WASHINGTON, D.C. – In case you missed it, U.S. Sen. Sherrod Brown (D-OH) – Ranking Member of the U.S. Senate Committee on Banking, Housing, and Urban Affairs – penned an op-ed in Wired Magazine today about his proposal, the Data Accountability and Transparency Act of 2020, which creates a new framework for Americans to hold corporations, big tech, and the government responsible for how they collect and protect personal data.
“Privacy is a civil right. But corporations force you to sign it away every day,” said Brown.
You can read Brown’s Wired op-ed here and below:
By: Sherrod Brown
June 29, 2020
BE HONEST—HAVE YOU ever read a privacy disclosure? Even once?
And even if you do have handfuls of advanced degrees and a superhuman ability to read the hundreds of privacy policies you agree to every year, clicking No isn’t a realistic option when you depend on the service. So most of us click Yes and agree to sign away our information, because our credit cards, mortgages, car loans, bank accounts, health apps, smart phones, and email accounts all require us to. It’s simply the price of admission.
Privacy is a civil right. But corporations force you to sign it away every day.
There’s a reason these privacy and data agreements are impossible to understand and to avoid: They were never meant to protect you—they are meant to protect Big Tech.
We don’t expect citizens to be aeronautical engineers, making sure they understand all the risks of flying, and then sign a form giving away their right to sue if the plane goes down. In the same way, we can’t expect everyone to be a privacy expert just so they can protect their families from corporations that want to exploit their data.
To reclaim our privacy we need to limit the amount of personal information that’s out there.
That’s why I wrote a bill that takes the burden off of consumers and puts it where it should be: on Big Tech. My plan separates innovative and helpful uses of data from the abusive and invasive practices that have become commonplace. It creates an agency to monitor companies that collect data and gives everyday Americans powerful legal tools to hold those companies accountable. It also bans facial recognition, an immature and dangerous technology, outright.
My bill would drastically scale back the permitted uses of your personal data, banning companies from collecting any data that isn’t strictly necessary to provide you with the service you asked for. For example, signing up for a credit card online won’t give the bank the right to use your data for anything else—not marketing, and certainly not to use that data to sign you up for five more accounts you didn’t ask for (we’re looking at you, Wells Fargo).
It’s not only the specific companies you sign away your data to that profit off it—they sell it to other companies you’ve never heard of, without your knowledge. And all of that data flowing through online stores and social media sites can be harvested by the government too. There’s no check box to opt out of that. When you sign away your privacy rights to a corporation, you’ve basically given the government permission to sift through your secrets as well.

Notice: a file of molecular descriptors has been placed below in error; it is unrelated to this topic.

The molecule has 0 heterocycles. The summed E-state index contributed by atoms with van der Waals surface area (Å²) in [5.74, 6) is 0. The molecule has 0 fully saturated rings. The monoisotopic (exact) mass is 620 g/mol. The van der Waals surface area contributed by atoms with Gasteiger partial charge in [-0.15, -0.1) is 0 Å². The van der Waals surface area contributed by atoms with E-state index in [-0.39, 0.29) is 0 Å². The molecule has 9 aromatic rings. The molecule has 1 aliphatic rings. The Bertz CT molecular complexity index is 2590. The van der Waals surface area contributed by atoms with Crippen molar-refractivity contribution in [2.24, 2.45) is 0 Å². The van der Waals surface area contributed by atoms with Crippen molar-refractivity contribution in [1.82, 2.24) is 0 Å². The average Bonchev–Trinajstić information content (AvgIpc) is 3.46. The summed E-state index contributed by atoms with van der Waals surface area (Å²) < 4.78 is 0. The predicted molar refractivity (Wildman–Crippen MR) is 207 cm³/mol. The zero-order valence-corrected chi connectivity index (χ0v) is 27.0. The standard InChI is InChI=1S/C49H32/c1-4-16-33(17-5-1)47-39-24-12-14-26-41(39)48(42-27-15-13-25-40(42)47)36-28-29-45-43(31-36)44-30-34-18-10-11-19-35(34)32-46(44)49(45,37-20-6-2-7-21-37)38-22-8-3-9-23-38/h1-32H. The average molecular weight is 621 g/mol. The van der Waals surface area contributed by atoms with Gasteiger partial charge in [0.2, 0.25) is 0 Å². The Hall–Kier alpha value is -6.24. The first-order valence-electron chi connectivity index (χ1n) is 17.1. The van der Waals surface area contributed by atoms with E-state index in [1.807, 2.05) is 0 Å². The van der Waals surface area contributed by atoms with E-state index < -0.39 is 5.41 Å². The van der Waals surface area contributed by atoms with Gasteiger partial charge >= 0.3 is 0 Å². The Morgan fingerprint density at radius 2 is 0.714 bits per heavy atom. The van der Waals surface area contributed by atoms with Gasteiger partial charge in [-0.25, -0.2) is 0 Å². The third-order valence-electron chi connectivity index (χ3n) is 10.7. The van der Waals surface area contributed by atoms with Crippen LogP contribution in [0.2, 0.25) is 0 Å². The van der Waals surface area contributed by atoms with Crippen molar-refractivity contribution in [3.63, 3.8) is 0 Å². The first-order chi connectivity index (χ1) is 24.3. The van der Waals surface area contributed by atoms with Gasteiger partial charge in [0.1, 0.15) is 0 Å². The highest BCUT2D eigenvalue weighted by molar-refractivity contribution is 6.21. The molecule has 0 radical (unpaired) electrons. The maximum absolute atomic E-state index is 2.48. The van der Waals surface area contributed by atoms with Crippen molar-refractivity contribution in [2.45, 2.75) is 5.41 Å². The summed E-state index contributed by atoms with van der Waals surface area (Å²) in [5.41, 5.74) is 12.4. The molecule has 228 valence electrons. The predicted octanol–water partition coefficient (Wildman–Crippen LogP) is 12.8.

Recently, a company called Clearview AI scoured the internet to train facial-recognition technology that it sold to law enforcement around the country. Facial recognition is reportedly being used by police in Minneapolis and other places, to target Black Lives Matter protesters exercising their First Amendment rights. And this dangerous and powerful technology was responsible for the wrongful arrest of a man in Michigan. Do you know anyone who consented to that?
You might hear arguments from tech companies that my proposal would stifle innovation and interrupt their business model. My answer to that is, yes, if your business model is built on exploiting people, we want to stop it. Silicon Valley should respond by doing what it has always done best: innovating. The reason Big Tech hasn’t come up with a business model that doesn’t rely on spying on people isn’t because they can’t, it’s because they haven’t tried. Americans have been getting free media in exchange for listening to or reading advertisements for decades, and it never required an invasion of privacy.
I am confident that if we raise the bar, smart engineers and others will meet it. They have before.
I will never forget the year the Cuyahoga River in Cleveland, Ohio, where I live, caught fire. It was 1969, and at the time, there were almost no environmental standards—cities were covered in smog, and waterways were so polluted they burned. After that fire made national headlines, Americans began to wake up, and in 1970 Congress passed the Clean Air Act. Shortly after that, the Environmental Protection Agency set a bold goal: drastically reduce vehicle emissions.
Auto manufacturers went berserk. It was impossible, they said. Automobile assembly lines would have to be shut down. The few cars that could be manufactured to meet the tough new standards would be too expensive for most American families.
It never fails to amaze me how corporate executives underestimate American ingenuity and American workers.
Just a few years later, the industry invented and mass-produced the catalytic converter that we all have on our cars today, reducing smog and other air pollution, like lead, across the country. American industries were innovative enough in the ’70s to tackle big social problems, and I think they’re just as innovative today. But just like 50 years ago, we need to challenge them if we want results.